Sometimes, timeliness can be a crutch. Sarah Gavron’s Suffragette comes during a time of renewed fervor and immediacy for feminism and women’s rights, and its real-world echoes are right there with us as we watch the film. But while it may have the courage of its convictions, the movie itself often lacks depth and dimension. It feels like a lot of good, urgent ideas in search of a unifying whole.
A shame, because the film starts off providing an important angle on the issue, specifically portraying the confluence of class and gender that helped fuel the movement. It opens in 1912, in a bustling, depressing, industrial laundry, where Maud Watts (Carey Mulligan) has worked her whole life. She was born there; her mother, we later learn, worked there until her death (when Maud was 4). It may be labor, but it’s not opportunity; it’s a form of slavery, with sexual exploitation thrown into the mix as well. And yet, this is all she has known, and most likely all she will ever know.
One day, as Maud admires a shop-window display featuring models of babies and a lady in a beach chair — a world of luxury she’ll never afford — another woman passes by with a baby carriage and starts throwing rocks through the window. This is how Maud gets introduced to the world of the suffragettes — activists fighting for women’s right to vote. She’s captivated by their dedication to direct action, and soon, she’s attending secret meetings in the offices of pharmacist Edith Ellyn (Helena Bonham Carter) and hearing all about Emmeline Pankhurst (Meryl Streep, in a cameo), the founder of the Women’s Social and Political Union (WSPU), currently in hiding. The film makes it clear that, even as the need for action escalated, the suffragettes were careful about not physically harming people; they’d bomb mailboxes and even buildings, but they’d make sure there was nobody near them first.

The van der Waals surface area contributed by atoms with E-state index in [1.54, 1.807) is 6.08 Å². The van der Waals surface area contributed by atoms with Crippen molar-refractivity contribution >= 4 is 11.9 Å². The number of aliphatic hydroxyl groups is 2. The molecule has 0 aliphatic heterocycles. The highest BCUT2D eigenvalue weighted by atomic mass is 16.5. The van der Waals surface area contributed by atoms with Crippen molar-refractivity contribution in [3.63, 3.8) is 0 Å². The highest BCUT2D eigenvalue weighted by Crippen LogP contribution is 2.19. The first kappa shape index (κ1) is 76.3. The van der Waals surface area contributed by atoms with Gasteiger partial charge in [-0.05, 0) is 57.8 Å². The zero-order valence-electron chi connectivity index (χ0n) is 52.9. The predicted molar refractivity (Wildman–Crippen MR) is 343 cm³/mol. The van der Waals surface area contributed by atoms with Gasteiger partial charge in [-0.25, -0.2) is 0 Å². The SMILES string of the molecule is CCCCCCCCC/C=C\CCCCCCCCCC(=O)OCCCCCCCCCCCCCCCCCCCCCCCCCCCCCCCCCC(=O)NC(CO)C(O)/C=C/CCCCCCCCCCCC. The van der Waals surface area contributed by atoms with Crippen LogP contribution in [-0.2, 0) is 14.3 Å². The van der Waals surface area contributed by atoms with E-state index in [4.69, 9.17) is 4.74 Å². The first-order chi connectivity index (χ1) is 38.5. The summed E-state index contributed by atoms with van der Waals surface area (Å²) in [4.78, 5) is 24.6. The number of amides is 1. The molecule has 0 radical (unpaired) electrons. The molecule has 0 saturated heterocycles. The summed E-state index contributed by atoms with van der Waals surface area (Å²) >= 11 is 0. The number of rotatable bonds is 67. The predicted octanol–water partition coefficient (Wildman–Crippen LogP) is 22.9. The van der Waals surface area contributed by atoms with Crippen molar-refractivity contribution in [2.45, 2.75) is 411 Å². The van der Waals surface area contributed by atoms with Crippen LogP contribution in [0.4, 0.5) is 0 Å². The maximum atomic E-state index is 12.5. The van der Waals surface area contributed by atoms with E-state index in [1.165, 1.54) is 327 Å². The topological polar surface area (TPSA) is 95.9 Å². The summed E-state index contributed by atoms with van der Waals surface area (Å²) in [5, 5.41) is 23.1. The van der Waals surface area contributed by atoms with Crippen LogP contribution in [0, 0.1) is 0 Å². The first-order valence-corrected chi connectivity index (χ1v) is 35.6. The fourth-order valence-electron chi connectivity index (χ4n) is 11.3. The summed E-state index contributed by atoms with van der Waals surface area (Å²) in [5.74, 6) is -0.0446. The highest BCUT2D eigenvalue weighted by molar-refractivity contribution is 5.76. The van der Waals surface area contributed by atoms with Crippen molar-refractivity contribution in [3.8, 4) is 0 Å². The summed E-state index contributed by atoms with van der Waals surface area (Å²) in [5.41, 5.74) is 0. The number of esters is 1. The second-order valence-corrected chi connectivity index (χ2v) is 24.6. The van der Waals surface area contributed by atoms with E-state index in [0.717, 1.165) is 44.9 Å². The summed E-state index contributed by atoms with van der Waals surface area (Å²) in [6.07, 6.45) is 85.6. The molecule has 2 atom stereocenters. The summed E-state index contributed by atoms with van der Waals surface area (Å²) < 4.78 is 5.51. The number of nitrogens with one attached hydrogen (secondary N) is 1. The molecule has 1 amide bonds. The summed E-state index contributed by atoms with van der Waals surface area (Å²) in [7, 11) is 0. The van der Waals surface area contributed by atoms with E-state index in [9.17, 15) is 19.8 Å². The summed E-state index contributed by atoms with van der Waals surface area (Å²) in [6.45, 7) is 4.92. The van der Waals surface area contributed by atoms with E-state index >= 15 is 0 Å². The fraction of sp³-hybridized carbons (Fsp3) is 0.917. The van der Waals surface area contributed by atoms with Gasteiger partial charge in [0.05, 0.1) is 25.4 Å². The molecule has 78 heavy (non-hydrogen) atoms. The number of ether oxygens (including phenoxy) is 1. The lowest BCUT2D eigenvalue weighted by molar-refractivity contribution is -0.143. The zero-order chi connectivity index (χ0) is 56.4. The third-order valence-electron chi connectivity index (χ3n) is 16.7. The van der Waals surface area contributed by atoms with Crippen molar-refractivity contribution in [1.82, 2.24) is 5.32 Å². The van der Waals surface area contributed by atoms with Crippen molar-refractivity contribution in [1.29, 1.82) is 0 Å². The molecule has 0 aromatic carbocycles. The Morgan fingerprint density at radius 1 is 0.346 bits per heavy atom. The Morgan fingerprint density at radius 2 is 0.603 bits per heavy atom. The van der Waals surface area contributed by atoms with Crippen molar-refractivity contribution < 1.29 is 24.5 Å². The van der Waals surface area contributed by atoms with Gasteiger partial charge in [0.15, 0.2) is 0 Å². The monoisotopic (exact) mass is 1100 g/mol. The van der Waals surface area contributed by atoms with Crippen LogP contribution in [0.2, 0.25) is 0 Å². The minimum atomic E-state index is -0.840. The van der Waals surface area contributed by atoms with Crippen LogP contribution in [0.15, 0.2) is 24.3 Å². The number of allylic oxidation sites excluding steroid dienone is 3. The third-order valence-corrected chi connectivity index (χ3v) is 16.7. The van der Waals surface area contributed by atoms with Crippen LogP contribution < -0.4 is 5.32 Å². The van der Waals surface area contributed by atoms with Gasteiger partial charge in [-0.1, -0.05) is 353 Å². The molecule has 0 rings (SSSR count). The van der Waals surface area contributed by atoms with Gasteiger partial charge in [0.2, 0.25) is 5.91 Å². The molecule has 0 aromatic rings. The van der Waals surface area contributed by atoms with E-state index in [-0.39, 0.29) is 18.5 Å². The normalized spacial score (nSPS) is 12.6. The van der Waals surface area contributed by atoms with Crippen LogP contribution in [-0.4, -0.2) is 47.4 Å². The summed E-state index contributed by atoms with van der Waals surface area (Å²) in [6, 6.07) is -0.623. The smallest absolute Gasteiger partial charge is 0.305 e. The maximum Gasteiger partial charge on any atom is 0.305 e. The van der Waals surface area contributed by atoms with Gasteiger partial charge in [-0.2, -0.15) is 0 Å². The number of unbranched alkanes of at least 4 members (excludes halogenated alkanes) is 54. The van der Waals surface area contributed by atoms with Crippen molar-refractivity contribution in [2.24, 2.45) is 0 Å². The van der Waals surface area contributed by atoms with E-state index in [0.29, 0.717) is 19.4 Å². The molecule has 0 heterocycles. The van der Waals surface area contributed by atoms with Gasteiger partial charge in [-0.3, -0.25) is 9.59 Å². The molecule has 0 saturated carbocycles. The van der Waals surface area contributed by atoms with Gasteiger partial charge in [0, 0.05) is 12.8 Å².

Meanwhile, on the other side of the law, Inspector Steed (Brendan Gleeson) mounts an elaborate effort to bring down the WSPU, utilizing the latest crime-fighting tactics and camera technology. In these scenes, the film takes on the qualities of a police procedural, and there’s an intriguing idea here: the notion that women fighting for their rights would be pursued and spoken of like gangsters, or terrorists. (At one point, Steed presents to the cops descriptions and images of the different individuals they’re pursuing, and it feels like the briefings we get in action thrillers: “This is Violet Miller. She moves around a lot … and gets her hands dirty.”) The idea is good, but it’s executed in a rote manner, like a joke, so that we don’t quite grasp the harrowing nature of the irony. “We smash windows, we burn things,” one suffragette says late in the film, “because war is the only language men understand.”
The chesslike maneuvering between the authorities and Pankhurst’s foot soldiers is similarly promising but underdeveloped: If one of the suffragettes dies, we understand, it would be a political victory for the WSPU, whereas if one of the women’s targets dies, it’d be a win for the cops. Again, an idea that could be mined for tension and meaning. But the film doesn’t dwell on it other than as a way of telegraphing its climax.
Suffragette is slick and efficient, but also diffuse and formless; it’ll pass the time but it fails to engage. The previous collaboration between director Gavron and screenwriter Abi Morgan (who also wrote Shame and Iron Lady) was the 2007 Monica Ali adaptation Brick Lane, which I greatly admired, even though it was dismissed by many critics. That film found an economical way to enter Ali’s dense, sprawling narrative by focusing on just one section of the book. Suffragette shares Brick Lane’s streamlined quality — nothing feels extraneous — but lacks its focus. We keep seeing ideas and characters we wish would be explored more in-depth. It’s a movie with a lot of things to say, but walking out, you feel like you’re still waiting for it to say them.